world war 2: warsaw uprising 1944

Warsaw Uprising Day-by-Day.

Reprinted from 'The Warsaw Voice' ( website.

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  Aug. 1, 1944
The uprising is slated to begin at 5 p.m. However, skirmishes start much earlier: the first clash in Zoliborz starts at 1:50 p.m. In City Centre and Wola, fighting also breaks out before the fixed hour at about 4:30 p.m.

Aug. 2
The State Securities Printing House (PWPW) is captured in the Old Town, the Germans having been totally forced out of the district by then. In City Centre, the third assault battalion Kilinski captures the Main Post Office building, Arbeitsamt on Malachowskiego Square and a number of smaller facilities. In Wola, many barricades are raised during the night, closing the city from the west. In Mokotow, Germans murder about 500 prisoners in the prison on Rakowiecka Street and Jesuits from the seminary. A skirmish of Ochota units near Pecice. Germans murder all the hostages taken there.

Aug. 3
Thanks to the capture of Blank Palace, Teatralny Square becomes the southern defense line of the Old Town. In City Centre, Second Lieutenant 'Zdunin' unit captures Pocztowy Station on Zelazna Street. The first bombing of Wola takes place. In Ochota, the few AK units to remain in the city take positions in buildings.

Aug. 4
First German relief units under SS-Gruppenführer Heinz Reinefarth appear in Wola and Ochota. Massacre of districts' residents starts. Home Army Main Headquarters (KG AK) gives the order to save ammunition and proceed to 'active defense', thus ending the AK offensive. The first airdrop of weapons and ammunition is made by allied aircraft stationed at a base in Brindisi, Italy. Krzysztof K. Baczynski 'Krzys', 23, poet and battalion Parasol soldier, perishes in Blank Palace. End of the uprising in Praga.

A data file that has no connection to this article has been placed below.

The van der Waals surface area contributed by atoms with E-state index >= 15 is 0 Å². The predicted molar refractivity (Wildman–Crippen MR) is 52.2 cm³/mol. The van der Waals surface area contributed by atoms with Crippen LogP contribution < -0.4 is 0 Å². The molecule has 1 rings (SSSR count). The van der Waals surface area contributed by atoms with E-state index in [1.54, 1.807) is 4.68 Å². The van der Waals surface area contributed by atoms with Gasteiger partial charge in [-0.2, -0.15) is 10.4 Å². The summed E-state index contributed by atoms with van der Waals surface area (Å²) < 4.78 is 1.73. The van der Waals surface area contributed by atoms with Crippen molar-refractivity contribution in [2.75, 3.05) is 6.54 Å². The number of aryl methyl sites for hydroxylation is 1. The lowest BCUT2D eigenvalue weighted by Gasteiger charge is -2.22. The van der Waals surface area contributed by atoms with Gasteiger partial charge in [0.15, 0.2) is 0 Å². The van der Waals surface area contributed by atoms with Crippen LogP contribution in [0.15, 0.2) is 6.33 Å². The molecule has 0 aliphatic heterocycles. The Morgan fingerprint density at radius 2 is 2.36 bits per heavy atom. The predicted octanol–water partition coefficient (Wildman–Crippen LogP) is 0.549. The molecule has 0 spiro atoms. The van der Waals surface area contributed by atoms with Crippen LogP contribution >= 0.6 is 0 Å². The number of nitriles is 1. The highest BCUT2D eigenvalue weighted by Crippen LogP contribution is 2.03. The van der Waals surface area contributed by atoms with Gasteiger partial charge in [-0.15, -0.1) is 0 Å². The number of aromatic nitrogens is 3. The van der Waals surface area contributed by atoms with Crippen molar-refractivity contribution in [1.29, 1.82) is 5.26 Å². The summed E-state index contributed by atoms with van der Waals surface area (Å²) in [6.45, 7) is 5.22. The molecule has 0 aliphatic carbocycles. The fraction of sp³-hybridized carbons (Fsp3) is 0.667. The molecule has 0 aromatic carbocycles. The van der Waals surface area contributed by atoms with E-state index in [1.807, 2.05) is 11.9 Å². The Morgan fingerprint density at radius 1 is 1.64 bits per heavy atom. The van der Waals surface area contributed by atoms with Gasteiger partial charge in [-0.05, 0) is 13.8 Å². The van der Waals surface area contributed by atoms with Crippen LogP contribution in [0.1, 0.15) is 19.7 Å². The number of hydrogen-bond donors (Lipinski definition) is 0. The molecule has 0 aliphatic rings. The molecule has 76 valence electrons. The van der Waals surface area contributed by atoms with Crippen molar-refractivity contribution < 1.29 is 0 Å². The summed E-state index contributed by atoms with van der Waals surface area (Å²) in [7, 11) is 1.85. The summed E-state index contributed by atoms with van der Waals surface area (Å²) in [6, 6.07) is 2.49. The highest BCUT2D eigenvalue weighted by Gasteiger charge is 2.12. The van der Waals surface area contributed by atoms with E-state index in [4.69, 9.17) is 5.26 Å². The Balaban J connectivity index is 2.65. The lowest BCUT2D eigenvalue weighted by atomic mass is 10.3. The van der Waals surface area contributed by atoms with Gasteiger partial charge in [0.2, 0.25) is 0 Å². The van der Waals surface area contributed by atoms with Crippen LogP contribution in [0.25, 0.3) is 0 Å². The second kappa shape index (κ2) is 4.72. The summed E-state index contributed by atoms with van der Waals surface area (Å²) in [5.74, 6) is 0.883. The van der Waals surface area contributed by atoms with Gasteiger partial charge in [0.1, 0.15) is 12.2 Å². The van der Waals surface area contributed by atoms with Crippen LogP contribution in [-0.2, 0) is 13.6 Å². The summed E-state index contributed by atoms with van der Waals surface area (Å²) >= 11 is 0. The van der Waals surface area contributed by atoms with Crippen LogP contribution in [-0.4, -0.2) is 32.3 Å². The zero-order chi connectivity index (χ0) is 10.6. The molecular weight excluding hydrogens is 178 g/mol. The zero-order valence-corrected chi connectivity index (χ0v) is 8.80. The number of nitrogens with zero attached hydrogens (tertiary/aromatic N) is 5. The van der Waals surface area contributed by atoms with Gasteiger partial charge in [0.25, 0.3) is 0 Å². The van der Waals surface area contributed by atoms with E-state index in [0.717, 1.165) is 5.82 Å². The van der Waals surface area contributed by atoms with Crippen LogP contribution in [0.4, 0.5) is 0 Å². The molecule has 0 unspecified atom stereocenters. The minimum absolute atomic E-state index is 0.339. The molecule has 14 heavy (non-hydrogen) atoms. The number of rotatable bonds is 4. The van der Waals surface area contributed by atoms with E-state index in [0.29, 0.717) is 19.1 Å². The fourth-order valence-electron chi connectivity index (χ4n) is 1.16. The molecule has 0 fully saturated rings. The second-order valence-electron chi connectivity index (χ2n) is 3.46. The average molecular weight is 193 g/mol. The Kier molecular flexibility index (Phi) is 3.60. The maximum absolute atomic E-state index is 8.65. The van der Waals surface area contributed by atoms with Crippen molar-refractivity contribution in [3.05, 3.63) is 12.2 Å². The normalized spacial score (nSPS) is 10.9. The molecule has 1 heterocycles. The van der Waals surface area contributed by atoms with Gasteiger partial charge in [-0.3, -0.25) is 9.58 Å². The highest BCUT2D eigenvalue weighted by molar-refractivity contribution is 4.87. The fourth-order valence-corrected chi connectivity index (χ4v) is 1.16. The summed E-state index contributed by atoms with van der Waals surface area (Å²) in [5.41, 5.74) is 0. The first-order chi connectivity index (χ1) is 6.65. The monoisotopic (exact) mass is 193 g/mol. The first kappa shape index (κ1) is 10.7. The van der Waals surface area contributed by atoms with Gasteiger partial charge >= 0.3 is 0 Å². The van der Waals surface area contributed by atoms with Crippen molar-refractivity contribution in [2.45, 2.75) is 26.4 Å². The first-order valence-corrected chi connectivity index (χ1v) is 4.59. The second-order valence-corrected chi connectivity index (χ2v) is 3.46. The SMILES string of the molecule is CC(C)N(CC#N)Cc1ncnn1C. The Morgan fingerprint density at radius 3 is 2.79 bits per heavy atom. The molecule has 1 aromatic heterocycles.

Aug. 5
British Halifax planes drop containers with weapons and ammunition at night in the region of cemeteries in Wola. With the use of two trophy tanks, battalion Zoska liberates the Gesiowka camp, part of the Warsaw Concentration Camp, freeing 348 Jews from various countries. In Wola 10,000 residents are executed. Germans also murder the patients and personnel of Wolski Hospital: about 360 people, and of St. Lazarus Hospital: about 1,000 people.

Aug. 6
In Pruszkow, Germans set up a transitional camp, through which about 600,000 capital residents have passed since the Uprising's outbreak. Of this number 60,000 are transported to concentration camps. From dawn, heavy fighting in Wola is reported. Germans, sustaining considerable losses, break through in the direction of City Centre and seize the Karola i Marii Hospital, murdering over 100 patients.

Aug. 7
Insurgents' battalions Parasol and Zoska keep fighting in Wola with Reinefarth's units that continue to murder civilians. In City Centre, a barricade is raised – the only connecting passage between the northern and southern part of the city through the end of the uprising. The Scouts Field Post Office starts functioning. On the first day, young couriers deliver over 900 letters.

Aug. 8
A failed sortie by insurgents on the railroad line in order to destroy a German armored train takes place, with heavy artillery fire destroying Polish posts in Wola, Old Town and Zoliborz. Germans attack the Old Town from many directions, setting fire to historic houses. The radio station Błyskawica begins broadcasting; it continues through the end of the Uprising.

Aug. 9